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A plastic package for sending mail-order vitamins and similar products through standard letter post, rather than the more expensive parcel post, has been introduced. The blowmolded HDPE package, with its width-to-depth ratio of more than 4:1, created a significant technical challenge for the processor, RPC Containers.

Matt Defosse

August 25, 2010

2 Min Read
Slim blowmolded pack innovates way through postal regulations

A plastic package for sending mail-order vitamins and similar products through standard letter post, rather than the more expensive parcel post, has been introduced. The blowmolded HDPE package, with its width-to-depth ratio of more than 4:1, created a significant technical challenge for the processor, RPC Containers.

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The new package will help companies offering mail-order service to save on  postage.

The package was developed by RPC Group's design office in conjunction with Pont Packaging, the company that markets and distributes the package in Europe. The Group's facility in Market Rasen, England handles the extrusion blowmolding of them. MPW highlighted Pont in an article in our May issue and mentioned this package in that article, but more details of its processing now have come to light.

On this package, the key requirement was that it must be less than 25 mm deep to fit the parameters of a standard letter size. At the same time, the neck opening needed to be as big as possible to ensure ease of filling. The dimension of the opening presented a significant technical challenge as the pack shape is outside conventional blow tolerances. "Ordinarily, the ratio of width-to-depth needs to be 2.5:1 to allow the shape to be blown with optimum material distribution, but that would not suit the letterbox size required by Pont," explains Jim Dale, RPC's design manager.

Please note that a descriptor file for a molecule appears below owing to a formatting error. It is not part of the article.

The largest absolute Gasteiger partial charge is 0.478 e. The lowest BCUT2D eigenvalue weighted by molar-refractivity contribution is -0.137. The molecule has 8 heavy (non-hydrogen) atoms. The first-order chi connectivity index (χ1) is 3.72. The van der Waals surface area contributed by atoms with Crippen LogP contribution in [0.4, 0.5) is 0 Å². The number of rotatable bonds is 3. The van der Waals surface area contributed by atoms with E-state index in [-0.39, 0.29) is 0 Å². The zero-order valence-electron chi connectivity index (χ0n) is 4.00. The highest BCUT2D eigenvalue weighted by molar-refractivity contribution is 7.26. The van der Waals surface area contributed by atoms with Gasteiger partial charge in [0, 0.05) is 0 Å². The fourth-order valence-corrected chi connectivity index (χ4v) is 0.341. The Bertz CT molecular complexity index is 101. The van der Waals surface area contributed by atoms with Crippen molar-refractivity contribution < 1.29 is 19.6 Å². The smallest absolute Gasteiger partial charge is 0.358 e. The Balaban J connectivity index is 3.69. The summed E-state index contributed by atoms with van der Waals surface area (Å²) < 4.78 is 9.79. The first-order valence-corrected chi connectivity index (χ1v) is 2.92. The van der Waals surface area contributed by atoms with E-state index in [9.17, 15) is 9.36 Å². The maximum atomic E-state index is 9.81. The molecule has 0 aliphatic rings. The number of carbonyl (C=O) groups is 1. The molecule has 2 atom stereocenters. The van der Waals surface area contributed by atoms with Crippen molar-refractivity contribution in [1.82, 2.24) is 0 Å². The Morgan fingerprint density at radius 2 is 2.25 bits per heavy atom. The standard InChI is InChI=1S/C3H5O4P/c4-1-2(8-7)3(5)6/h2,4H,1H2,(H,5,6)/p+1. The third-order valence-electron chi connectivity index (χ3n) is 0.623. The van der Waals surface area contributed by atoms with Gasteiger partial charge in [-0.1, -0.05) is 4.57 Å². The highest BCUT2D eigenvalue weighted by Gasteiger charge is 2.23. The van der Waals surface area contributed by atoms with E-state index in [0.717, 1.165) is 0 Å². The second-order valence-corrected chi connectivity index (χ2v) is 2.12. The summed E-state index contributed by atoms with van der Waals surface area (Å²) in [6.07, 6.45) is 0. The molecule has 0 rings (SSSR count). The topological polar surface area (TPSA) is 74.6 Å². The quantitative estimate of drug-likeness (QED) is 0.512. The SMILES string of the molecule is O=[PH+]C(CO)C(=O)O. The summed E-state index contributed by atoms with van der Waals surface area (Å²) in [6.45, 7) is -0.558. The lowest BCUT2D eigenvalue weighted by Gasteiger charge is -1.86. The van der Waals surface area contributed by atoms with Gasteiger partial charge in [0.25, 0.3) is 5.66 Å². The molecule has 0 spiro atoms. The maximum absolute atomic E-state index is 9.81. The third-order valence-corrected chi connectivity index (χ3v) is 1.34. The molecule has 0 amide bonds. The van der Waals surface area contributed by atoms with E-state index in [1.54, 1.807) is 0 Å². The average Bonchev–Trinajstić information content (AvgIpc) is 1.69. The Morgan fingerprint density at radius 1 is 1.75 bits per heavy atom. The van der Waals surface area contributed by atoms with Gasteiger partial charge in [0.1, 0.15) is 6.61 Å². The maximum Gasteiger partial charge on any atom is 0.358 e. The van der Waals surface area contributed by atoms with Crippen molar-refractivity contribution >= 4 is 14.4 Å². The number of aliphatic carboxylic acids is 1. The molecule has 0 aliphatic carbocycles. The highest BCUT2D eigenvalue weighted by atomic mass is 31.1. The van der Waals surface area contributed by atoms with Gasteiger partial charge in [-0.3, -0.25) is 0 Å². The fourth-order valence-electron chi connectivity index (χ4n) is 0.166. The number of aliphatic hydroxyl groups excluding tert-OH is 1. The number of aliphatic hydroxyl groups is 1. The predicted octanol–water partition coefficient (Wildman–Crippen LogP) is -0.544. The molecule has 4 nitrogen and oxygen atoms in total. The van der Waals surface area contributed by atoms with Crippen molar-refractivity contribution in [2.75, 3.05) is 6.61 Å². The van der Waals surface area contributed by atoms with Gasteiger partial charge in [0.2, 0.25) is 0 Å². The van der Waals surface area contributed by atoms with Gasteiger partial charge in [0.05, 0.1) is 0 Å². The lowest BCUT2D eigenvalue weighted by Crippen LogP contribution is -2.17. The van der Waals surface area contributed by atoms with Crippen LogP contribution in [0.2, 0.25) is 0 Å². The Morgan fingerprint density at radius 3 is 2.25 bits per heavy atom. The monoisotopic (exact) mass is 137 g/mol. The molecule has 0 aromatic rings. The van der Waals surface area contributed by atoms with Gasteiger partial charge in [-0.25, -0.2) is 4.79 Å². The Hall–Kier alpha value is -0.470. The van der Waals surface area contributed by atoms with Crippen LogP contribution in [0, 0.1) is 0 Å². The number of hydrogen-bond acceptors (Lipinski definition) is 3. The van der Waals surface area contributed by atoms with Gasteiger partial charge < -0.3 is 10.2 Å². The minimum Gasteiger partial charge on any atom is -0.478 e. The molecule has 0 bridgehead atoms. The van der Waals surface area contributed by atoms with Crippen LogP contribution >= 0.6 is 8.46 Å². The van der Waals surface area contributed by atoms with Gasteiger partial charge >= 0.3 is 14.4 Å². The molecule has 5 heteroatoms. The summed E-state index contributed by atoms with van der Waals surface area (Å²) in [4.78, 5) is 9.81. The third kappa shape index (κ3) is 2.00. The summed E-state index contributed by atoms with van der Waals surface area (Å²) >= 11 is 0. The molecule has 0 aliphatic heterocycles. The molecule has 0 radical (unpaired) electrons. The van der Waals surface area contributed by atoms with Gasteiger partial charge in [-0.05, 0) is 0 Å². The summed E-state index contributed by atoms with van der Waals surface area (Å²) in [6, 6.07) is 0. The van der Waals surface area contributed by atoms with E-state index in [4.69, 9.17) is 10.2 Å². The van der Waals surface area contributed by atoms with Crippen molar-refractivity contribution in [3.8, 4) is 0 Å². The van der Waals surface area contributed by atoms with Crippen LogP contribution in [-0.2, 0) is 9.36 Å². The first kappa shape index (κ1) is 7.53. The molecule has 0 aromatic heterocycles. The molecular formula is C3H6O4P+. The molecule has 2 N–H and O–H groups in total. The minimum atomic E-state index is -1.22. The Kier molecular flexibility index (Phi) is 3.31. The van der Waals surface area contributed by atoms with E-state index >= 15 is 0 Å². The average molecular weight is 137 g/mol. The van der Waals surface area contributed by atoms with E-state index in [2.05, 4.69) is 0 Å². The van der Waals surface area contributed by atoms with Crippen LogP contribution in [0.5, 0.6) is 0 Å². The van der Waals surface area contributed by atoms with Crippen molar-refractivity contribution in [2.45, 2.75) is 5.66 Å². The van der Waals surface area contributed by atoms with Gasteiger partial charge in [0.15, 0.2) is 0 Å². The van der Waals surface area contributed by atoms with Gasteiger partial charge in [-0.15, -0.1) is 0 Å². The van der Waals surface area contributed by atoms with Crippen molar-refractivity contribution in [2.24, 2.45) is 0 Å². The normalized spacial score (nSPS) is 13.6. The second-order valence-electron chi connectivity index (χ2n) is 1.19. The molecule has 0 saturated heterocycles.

But trials eventually proved successful, and RPC Market Rasen—the Group's facility for handling projects involving unusual and bespoke plastic containers—took over processing and overall project management. The package's design elements include non-round trepanning of the neck to maximise the aperture, maintaining consistently flat side panels, and adding strength in the corners to allow quality wrap-around labelling.

The matching oblong cap is injection molded in polypropylene by RPC's facility in Halstead, also England. Once filled, the oblong bottleneck is induction sealed. Max van de Grift, supply chain director of Pont Europe, thinks his company has a winner. "The pack has already been shown at the Vitafood trade exhibition in Geneva to unanimous praise, and we are currently entering it into several packaging awards in the Benelux region," he stated. —Matt Defosse

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